Twenty-five years ago, a federal judge wielded a widely used tool of social engineering to pry an intransigent majority-white school system from its Jim Crow practices.
Now a different judge must decide whether that tool -- busing -- has been rendered obsolete in Prince George's County, where today three quarters of the students are black.
The answer would seem simple, but it is not.
In a trial to begin tomorrow, Prince George's officials will ask U.S. District Judge Peter J. Messitte to declare the school system desegregated and end his supervision.
But the National Association for the Advancement of Colored People and parents who filed the suit that triggered the busing order want Messitte to remain involved until the school board presents a plan, and the means to pay for it, to close the academic achievement gap between black and white students.
The school board and NAACP have drafted a proposed out-of-court settlement that would end busing and spend $500 million over five years to build 15 schools and expand 29 others, reduce teacher-student ratios and expand programs for at-risk youngsters.
The proposal has been attacked by state and Prince George's officials as unrealistic, and there is no indication Messitte will venture beyond deciding the fate of busing to address the politically charged issue of who pays for improvements.
Few question that the 125,000-student Prince George's school system is on the verge of joining Baltimore and Washington on the list of regional education failures. It logged the second-worst Maryland School Performance Assessment Program test scores in the state. It has the second-highest concentration of students from families in poverty. Schools in older, inside-the-Beltway communities are crowded and dilapidated.
Many people, including Gov. Parris N. Glendening, believe the state has an obligation to help rejuvenate neighborhood schools that were neglected during the busing era.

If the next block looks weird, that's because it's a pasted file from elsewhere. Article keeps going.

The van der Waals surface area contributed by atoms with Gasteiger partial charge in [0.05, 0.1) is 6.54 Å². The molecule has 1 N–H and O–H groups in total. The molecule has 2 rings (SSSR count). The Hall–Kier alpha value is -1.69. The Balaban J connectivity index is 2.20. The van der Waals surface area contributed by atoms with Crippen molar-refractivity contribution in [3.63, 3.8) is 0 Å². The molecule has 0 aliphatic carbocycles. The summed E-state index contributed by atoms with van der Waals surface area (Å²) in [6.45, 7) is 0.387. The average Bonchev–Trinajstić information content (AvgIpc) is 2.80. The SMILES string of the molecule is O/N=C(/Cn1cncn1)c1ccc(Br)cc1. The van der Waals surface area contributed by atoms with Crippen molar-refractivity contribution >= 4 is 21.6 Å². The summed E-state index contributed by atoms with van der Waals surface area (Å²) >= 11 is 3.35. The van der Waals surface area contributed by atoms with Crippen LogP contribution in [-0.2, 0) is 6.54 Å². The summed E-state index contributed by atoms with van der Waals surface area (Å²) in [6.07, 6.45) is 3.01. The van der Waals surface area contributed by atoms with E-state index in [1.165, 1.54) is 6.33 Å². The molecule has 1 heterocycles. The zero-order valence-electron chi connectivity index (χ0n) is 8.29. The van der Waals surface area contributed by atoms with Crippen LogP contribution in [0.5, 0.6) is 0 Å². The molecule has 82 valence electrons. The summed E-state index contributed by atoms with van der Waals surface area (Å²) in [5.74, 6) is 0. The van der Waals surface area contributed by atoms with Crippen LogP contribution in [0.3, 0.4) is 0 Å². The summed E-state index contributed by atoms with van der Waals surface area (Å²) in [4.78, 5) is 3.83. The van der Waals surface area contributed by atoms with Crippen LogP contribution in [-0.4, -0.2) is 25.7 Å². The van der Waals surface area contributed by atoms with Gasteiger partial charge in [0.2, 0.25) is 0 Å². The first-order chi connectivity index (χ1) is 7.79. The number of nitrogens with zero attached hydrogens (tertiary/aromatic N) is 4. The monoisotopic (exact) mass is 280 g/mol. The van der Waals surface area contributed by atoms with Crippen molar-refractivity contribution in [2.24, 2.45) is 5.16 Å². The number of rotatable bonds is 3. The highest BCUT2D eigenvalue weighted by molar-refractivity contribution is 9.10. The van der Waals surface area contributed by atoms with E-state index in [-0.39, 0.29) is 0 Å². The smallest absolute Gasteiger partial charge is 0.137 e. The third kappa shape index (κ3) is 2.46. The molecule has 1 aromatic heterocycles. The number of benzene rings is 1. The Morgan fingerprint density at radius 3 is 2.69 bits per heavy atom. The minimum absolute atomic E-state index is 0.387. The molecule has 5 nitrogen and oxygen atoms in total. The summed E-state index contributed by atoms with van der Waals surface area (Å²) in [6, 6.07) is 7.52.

But critics of the proposed out-of-court settlement, Maryland school Superintendent Nancy S. Grasmick among them, say ending involuntary busing should not be tied to a state financial aid package. They note that a court-appointed panel of experts concluded this summer that most of the goals of the desegregation order have been met.
Alvin Thornton, a Prince George's school board member and chairman of the board's desegregation committee, disagrees.
"Desegregation has always meant bringing resources to black children," he says. "It would be disingenuous to return these children to their communities and crowded schools."
Thornton notes that while the panel of experts found Prince George's had done much to improve schools, it also recommended that Messitte require the school system to draft a plan, including sources of funding, to ensure continued improvement.
He says aid is needed to undo years of neglect at the hands of a formerly all-white school board that insisted on running a separate "colored" school system years after the Supreme Court ruled that unconstitutional. That damage was exacerbated, he says, by 25 years of busing.
"In the 70s, black community schools were closed and the children were bused out to the suburbs. They became the numbers to justify building schools outside core black communities," Thornton says.
He doesn't think Messitte will take an activist role, making it "almost inevitable" that someone will file a Baltimore-style equitable education lawsuit.
"I don't see this judge ordering any major capital funding," says Thornton. "Given the expert panel's report that we haven't met all the quality-of-education requirements, he could order educational programs and require the school system to report to him annually on implementation."
If Messitte chooses to address the school aid issue, he will have a handful of proposals to sort through.
Glendening, who for 12 years was Prince George's County executive, has suggested a significant aid package for the school system -- something similar to the $254 million, five-year commitment Baltimore received this year.
But after running into a buzz saw of opposition, the governor is said to be contemplating a package of aid heavily weighted with one-time construction money.
Grasmick has proposed spending more than $45 million a year in new aid for local school systems, aimed at poor children. Her plan would send $9 million to Prince George's County.
State Del. Howard P. Rawlings, a Baltimore Democrat and chairman of the House Appropriations Committee, has proposed a strings-attached $317-million aid package.
Prince George's would have to replace its elected school board with one appointed by the county executive and the governor, and it would have to lift the tax cap known as Tax Reform Initiative by Marylanders (TRIM).
Thornton, a former Morgan State University professor, is puzzled by Baltimore's lack of empathy.
"The city should appreciate that its school system was always denied its share of funds until it introduced a new element -- a lawsuit," says Thornton, chairman of the Howard University political science department.
"We can't give up on our children. Every time you give up on public education, the community fails. Schools have to be the hub of the community, not a football stadium."
Pub Date: 11/17/97